• Molecular systematics;
  • Evolution;
  • DNA sequence analysis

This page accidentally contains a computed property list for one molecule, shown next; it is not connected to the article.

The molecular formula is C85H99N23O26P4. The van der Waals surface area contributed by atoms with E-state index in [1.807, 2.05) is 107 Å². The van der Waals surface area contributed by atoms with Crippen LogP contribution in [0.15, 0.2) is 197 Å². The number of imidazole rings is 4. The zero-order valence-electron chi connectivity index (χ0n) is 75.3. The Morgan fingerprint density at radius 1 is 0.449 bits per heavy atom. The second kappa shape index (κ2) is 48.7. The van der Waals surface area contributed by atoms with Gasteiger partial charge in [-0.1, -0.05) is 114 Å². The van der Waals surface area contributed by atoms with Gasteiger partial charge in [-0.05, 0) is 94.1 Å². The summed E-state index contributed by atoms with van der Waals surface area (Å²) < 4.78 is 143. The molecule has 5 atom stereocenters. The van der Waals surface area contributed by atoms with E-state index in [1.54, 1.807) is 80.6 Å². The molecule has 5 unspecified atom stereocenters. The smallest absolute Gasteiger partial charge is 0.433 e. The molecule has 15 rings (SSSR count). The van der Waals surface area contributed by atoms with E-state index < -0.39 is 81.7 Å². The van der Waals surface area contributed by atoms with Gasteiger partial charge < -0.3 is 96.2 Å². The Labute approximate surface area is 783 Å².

Molecular data are widely used to reconstruct phylogenetic relationships among species, and these phylogenies are often used as the basis for inferences about the history of evolutionary change in other nonmolecular characters. This approach is an appropriate and powerful one in many circumstances. But when several lineages diverge over a relatively short period of time, the assumption that a molecular (gene) tree will always be a valid basis for such inferences may not hold. Empirical evidence from humans, nonhuman primates, and other mammals indicates that the relationships among molecular divergence, morphological differentiation, and the origin of reproductive isolation between diverging lineages are complex. The simple dichotomously branching trees that result from molecular systematic studies of Homo, Gorilla, and Pan may be a misleading basis for reconstructions of evolutionary change in nonmolecular characters. © 1994 Wiley-Liss, Inc.